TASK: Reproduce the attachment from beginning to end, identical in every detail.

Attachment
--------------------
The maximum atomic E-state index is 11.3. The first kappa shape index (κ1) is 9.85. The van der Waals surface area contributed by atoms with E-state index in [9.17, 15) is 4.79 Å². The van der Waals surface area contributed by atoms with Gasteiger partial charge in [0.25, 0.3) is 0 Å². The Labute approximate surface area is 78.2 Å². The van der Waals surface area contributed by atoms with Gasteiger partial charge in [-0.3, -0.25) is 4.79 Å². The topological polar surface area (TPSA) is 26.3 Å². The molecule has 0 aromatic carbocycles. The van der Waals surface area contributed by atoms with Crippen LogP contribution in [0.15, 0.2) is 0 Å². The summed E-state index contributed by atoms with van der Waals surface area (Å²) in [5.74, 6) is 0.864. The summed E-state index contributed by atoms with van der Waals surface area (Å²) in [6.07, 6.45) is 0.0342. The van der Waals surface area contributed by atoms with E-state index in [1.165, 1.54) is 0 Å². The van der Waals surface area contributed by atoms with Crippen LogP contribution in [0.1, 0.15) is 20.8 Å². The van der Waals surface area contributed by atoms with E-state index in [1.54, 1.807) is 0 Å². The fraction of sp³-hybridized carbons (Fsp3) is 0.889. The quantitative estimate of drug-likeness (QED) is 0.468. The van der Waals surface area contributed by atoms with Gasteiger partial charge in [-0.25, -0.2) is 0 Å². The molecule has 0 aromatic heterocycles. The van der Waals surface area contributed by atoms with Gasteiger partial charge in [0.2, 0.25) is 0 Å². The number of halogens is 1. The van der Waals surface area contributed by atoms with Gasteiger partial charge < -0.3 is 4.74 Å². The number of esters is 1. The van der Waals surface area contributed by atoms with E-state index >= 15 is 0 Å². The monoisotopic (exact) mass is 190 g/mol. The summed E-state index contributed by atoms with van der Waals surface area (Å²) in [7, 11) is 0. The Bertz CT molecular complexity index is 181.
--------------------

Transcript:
The maximum atomic E-state index is 11.3. The first kappa shape index (κ1) is 9.85. The van der Waals surface area contributed by atoms with E-state index in [9.17, 15) is 4.79 Å². The van der Waals surface area contributed by atoms with Gasteiger partial charge in [0.25, 0.3) is 0 Å². The Labute approximate surface area is 78.2 Å². The van der Waals surface area contributed by atoms with Gasteiger partial charge in [-0.3, -0.25) is 4.79 Å². The topological polar surface area (TPSA) is 26.3 Å². The molecule has 0 aromatic carbocycles. The van der Waals surface area contributed by atoms with Crippen LogP contribution in [0.15, 0.2) is 0 Å². The summed E-state index contributed by atoms with van der Waals surface area (Å²) in [5.74, 6) is 0.864. The summed E-state index contributed by atoms with van der Waals surface area (Å²) in [6.07, 6.45) is 0.0342. The van der Waals surface area contributed by atoms with E-state index in [1.165, 1.54) is 0 Å². The van der Waals surface area contributed by atoms with Crippen LogP contribution in [0.1, 0.15) is 20.8 Å². The van der Waals surface area contributed by atoms with E-state index in [1.54, 1.807) is 0 Å². The fraction of sp³-hybridized carbons (Fsp3) is 0.889. The quantitative estimate of drug-likeness (QED) is 0.468. The van der Waals surface area contributed by atoms with Gasteiger partial charge in [-0.25, -0.2) is 0 Å². The molecule has 0 aromatic heterocycles. The van der Waals surface area contributed by atoms with Gasteiger partial charge in [0.2, 0.25) is 0 Å². The number of halogens is 1. The van der Waals surface area contributed by atoms with Gasteiger partial charge < -0.3 is 4.74 Å². The number of esters is 1. The van der Waals surface area contributed by atoms with E-state index >= 15 is 0 Å². The monoisotopic (exact) mass is 190 g/mol. The summed E-state index contributed by atoms with van der Waals surface area (Å²) in [7, 11) is 0. The Bertz CT molecular complexity index is 181.